not comfortable cleaning it up contact EHS immediately
at (919) 962-5507.
Call 911 if a large or high hazard spill occurs after
5:00pm or on the weekends.
Handling Cages with Chemical Hazards
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In the course of research, laboratory animals may
be dosed with toxic chemicals.
Use of all chemicals in animals must be documented
in a protocol approved by the UNC Institutional
Animal Care and Use Committee (IACUC).
The animals may excrete toxic chemicals or toxic
metabolites of these chemicals, particularly during
the first 48 hours after dosing.
Handling Cages with Chemical Hazards
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Prior to dosing animals with toxic chemicals,
research staff must communicate with the DLAM
Facility Manager regarding dosing schedule,
location of animals and chemical to be used.
When these dosed animals are returned to their
cages, research staff will place Chemical HazardIncinerate Bedding cards (provided by DLAM) on
each cage.
A Chemical Hazard sign will also be placed on the
room door by the research staff.
Handling Cages with Chemical Hazards
Handling Cages with Chemical Hazards
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All bedding used within 48 hours of dosing will be
considered contaminated.
Cages with contaminated bedding must be changed
in a ventilated cage changing station or a
biological safety cabinet.
Handling Cages with Chemical Hazards
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The Chemical Hazard-Incinerate Bedding card will
be placed on the dirty cage when sent to cage
wash. This will identify cages that need to be
dumped separately into a bag that will be sent to
the incinerator, instead of the landfill.
Handling Cages with Chemical Hazards
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In addition to the usual PPE required in their cage
wash area, all staff dumping this contaminated
bedding must wear an N-95 (or better) respirator.
Respirator use requires medical clearance, fit testing
and training.
Biohazard Waste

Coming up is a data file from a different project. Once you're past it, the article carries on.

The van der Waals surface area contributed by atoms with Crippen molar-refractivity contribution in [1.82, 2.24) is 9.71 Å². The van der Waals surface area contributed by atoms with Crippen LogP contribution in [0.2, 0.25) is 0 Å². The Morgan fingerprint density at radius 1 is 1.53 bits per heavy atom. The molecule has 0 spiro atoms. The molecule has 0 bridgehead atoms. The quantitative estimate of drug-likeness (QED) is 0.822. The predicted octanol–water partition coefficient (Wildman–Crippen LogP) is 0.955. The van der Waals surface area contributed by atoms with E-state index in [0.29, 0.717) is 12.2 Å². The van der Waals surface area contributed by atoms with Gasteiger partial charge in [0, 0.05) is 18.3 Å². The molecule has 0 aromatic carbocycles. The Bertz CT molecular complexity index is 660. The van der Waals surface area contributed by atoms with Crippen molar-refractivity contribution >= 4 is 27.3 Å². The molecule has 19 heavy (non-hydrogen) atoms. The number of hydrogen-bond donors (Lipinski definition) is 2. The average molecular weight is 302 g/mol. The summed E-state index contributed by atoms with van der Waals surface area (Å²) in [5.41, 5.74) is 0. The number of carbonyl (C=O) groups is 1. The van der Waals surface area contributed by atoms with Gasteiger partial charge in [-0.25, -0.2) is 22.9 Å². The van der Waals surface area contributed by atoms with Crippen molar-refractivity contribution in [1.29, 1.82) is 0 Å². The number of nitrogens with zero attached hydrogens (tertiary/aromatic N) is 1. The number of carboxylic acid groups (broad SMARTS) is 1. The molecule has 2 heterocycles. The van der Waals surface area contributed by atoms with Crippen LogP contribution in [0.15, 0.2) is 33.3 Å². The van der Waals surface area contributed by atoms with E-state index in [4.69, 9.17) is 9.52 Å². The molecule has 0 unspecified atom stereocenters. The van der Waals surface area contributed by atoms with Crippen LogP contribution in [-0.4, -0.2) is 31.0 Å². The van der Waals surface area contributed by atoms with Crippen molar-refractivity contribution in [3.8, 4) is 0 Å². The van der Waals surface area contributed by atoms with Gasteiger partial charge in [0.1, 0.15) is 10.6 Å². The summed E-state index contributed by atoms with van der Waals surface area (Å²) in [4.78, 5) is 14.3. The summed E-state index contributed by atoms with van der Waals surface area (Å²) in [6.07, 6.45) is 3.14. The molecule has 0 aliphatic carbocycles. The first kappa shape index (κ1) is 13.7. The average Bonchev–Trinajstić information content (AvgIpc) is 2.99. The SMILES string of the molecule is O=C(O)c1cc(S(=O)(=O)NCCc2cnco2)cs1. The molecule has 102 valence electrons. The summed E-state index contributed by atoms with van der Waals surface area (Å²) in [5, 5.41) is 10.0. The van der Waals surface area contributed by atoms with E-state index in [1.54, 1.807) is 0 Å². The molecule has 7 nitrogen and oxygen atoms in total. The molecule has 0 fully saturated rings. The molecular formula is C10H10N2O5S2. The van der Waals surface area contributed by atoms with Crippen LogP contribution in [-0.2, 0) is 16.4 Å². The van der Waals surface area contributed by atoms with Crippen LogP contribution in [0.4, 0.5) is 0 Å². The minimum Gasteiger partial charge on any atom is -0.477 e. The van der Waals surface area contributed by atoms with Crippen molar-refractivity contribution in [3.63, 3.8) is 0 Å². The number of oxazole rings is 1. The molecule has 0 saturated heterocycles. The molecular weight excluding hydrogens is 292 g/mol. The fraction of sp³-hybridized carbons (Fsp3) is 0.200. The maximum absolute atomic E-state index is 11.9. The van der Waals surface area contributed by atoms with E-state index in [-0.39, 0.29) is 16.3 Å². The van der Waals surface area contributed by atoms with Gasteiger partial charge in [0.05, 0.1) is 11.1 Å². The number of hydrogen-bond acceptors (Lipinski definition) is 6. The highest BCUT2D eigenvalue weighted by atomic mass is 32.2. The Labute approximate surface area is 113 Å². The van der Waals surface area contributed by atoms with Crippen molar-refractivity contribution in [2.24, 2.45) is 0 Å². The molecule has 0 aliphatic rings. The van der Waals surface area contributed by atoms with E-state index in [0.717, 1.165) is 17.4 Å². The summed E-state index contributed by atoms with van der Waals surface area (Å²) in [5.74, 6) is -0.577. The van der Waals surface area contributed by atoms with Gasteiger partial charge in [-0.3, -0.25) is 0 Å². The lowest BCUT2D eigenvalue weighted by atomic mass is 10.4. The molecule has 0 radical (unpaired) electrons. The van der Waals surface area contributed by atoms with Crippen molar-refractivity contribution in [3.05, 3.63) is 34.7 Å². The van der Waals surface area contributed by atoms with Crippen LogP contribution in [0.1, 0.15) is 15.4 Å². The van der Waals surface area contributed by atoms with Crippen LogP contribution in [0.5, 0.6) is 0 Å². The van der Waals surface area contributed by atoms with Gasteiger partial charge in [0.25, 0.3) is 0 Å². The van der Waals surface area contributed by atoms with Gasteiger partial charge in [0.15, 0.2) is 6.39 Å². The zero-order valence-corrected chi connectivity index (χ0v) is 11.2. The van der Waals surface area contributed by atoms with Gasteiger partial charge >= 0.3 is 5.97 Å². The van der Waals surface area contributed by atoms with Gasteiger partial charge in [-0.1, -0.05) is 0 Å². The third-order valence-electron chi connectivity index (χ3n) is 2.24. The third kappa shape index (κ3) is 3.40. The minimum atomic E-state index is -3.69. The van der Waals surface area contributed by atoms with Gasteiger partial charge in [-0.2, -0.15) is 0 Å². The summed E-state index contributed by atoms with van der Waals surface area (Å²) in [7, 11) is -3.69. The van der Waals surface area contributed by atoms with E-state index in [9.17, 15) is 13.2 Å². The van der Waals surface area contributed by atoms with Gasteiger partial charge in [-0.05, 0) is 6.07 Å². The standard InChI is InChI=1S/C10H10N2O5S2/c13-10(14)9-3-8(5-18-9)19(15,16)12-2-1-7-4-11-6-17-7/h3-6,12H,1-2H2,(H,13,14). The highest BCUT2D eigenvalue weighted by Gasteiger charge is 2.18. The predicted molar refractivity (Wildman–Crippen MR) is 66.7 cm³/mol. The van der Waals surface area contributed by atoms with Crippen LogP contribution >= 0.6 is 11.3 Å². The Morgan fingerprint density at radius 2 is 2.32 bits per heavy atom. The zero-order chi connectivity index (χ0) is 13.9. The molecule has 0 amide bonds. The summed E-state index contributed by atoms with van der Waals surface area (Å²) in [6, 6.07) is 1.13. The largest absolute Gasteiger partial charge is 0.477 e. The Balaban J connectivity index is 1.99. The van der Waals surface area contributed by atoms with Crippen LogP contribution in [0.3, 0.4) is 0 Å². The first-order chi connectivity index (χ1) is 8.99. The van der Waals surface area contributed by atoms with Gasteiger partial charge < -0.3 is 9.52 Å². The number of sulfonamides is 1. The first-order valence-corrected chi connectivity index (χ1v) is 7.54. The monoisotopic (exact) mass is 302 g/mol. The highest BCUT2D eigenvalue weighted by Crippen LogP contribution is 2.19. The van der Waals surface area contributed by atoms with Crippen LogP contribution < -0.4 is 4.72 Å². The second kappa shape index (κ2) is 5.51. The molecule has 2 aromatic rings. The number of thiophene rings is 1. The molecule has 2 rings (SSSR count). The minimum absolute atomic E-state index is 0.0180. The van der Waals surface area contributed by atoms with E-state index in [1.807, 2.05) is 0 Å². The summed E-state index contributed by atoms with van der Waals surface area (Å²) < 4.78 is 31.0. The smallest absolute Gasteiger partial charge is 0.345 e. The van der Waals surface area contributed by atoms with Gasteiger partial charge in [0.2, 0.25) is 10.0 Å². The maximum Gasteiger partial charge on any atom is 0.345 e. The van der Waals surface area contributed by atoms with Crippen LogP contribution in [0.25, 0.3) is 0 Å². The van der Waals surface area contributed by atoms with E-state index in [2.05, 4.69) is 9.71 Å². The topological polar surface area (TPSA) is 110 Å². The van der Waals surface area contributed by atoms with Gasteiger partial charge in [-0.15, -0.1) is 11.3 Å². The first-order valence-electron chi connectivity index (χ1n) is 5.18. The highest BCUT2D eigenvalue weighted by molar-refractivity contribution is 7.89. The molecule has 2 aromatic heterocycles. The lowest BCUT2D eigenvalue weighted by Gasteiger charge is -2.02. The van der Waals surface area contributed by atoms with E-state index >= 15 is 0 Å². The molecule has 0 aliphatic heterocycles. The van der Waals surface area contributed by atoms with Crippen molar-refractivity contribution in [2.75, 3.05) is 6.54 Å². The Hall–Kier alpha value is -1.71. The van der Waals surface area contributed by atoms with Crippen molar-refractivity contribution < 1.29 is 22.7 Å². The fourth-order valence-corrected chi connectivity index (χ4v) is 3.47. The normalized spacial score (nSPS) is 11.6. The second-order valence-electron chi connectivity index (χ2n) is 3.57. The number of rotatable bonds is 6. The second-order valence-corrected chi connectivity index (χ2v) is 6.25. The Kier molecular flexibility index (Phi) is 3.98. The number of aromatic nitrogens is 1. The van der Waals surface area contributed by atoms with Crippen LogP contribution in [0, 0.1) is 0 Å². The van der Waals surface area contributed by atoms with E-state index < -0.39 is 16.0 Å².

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Biohazards are infectious
microorganisms that can affect the
health of humans.
Biohazard materials also include any
equipment that was used such as
syringes, pipettes and scalpel blades.
Biohazardous waste has to be
autoclaved prior to disposal in the
landfill
 Autoclaving provides sterilization
through super heated steam under
pressure.
 Autoclaving has the ability to
destroy microorganisms rendering
the waste harmless.
Cage Dumping
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The dumping of animal cages has the potential to
produce aerosols.
Cages should be dumped in front of the Biobubble
at all times to capture aerosols.
The waste bin should be within 5 inches of the prefilter of the Biobubble.
Biobubble Maintenance
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The ventilation balloon in the back
of the Biobubble must be fully
inflated at all times when dumping
cages.
A shrunken balloon indicates
restricted airflow through the prefilter.
The pre-filter must be cleaned
after each dumping session or
when the balloon indicates
restricted airflow.
The Biobubble must be certified
annually.
Broken Glass and Sharps
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Non-contaminated or decontaminated glassware
and sharps are placed in a plastic bag within a
cardboard box.
The box should be labeled, “CAUTION, GLASS and
SHARPS, NON-HAZARDOUS MATERIAL ONLY”
When ready to dispose, tape securely and place in
dumpsters.
Sharp objects such as needles, scalpels, or razor
blades are to be disposed of in metal cans and
labeled appropriately.
Chemical Waste
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Chemical waste is used, obsolete or unwanted chemicals such as:
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Formalin
Alcohols
Expired pharmaceuticals
Batteries
Chemical waste should be disposed of by requesting a Chemical Waste
Pickup online under the Chemical Disposal button on the EHS web site.
UNC-CH is concerned that chemicals not make their way into our creeks
and rivers.
You should not pour chemicals, cleaners or mop water outside on the
ground or into outside storm drains.
For mop water, the best practice is to pour it into sink drains or animal
room floor drains which go directly into the sanitary sewer system.
If you see anyone pouring liquids down the storm drains please notify
EHS at (919) 962-5507.
Other DLAM Training
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Based on the facility you work in or the types of hazards
you encounter during your work operations you might be
required to take the following safety trainings:
Bloodborne Pathogen
 Biosafety Level 2
 Biosafety Level 3
 Occupational Noise Exposure
 Respiratory Protection
 Supervisor Led Hazard Communication
 Supervisor Led Personal Protective Equipment
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Your supervisor or DLAM training coordinator will inform
you if any of these are required for your specific job.
Training Post-test
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You have completed the DLAM Orientation training
module.
If you have any questions regarding this training or
ever have any environment, health or safety
concerns please contact Environment, Health and
Safety at (919) 962-5507.
In order for you to receive credit for this training,
you must complete the post-test by clicking the
forward arrow below.